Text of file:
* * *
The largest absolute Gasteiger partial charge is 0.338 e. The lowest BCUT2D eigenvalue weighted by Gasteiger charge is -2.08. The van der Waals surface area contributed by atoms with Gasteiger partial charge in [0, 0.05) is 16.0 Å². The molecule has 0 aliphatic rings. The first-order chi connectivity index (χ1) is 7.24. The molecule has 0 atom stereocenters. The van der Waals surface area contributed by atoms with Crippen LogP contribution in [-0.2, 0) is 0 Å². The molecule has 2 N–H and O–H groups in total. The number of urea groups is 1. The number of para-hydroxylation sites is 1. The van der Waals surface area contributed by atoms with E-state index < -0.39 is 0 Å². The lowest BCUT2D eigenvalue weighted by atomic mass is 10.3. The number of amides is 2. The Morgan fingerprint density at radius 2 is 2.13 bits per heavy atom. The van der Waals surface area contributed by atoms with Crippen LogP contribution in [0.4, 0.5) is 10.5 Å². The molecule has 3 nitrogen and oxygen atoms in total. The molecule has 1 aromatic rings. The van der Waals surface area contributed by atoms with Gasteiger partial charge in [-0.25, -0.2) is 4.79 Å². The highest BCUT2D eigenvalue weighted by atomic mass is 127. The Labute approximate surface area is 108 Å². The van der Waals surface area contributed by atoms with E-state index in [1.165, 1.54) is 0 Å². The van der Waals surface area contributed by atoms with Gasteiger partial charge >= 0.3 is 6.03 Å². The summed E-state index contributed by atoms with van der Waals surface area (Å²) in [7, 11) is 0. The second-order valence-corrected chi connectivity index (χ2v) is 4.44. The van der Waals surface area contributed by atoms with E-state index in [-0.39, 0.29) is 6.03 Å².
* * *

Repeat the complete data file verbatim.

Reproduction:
The largest absolute Gasteiger partial charge is 0.338 e. The lowest BCUT2D eigenvalue weighted by Gasteiger charge is -2.08. The van der Waals surface area contributed by atoms with Gasteiger partial charge in [0, 0.05) is 16.0 Å². The molecule has 0 aliphatic rings. The first-order chi connectivity index (χ1) is 7.24. The molecule has 0 atom stereocenters. The van der Waals surface area contributed by atoms with Crippen LogP contribution in [-0.2, 0) is 0 Å². The molecule has 2 N–H and O–H groups in total. The number of urea groups is 1. The number of para-hydroxylation sites is 1. The van der Waals surface area contributed by atoms with E-state index < -0.39 is 0 Å². The lowest BCUT2D eigenvalue weighted by atomic mass is 10.3. The number of amides is 2. The Morgan fingerprint density at radius 2 is 2.13 bits per heavy atom. The van der Waals surface area contributed by atoms with Crippen LogP contribution in [0.4, 0.5) is 10.5 Å². The molecule has 3 nitrogen and oxygen atoms in total. The molecule has 1 aromatic rings. The van der Waals surface area contributed by atoms with Gasteiger partial charge in [-0.25, -0.2) is 4.79 Å². The highest BCUT2D eigenvalue weighted by atomic mass is 127. The Labute approximate surface area is 108 Å². The van der Waals surface area contributed by atoms with E-state index in [1.165, 1.54) is 0 Å². The van der Waals surface area contributed by atoms with Gasteiger partial charge >= 0.3 is 6.03 Å². The summed E-state index contributed by atoms with van der Waals surface area (Å²) in [7, 11) is 0. The second-order valence-corrected chi connectivity index (χ2v) is 4.44. The van der Waals surface area contributed by atoms with E-state index in [-0.39, 0.29) is 6.03 Å².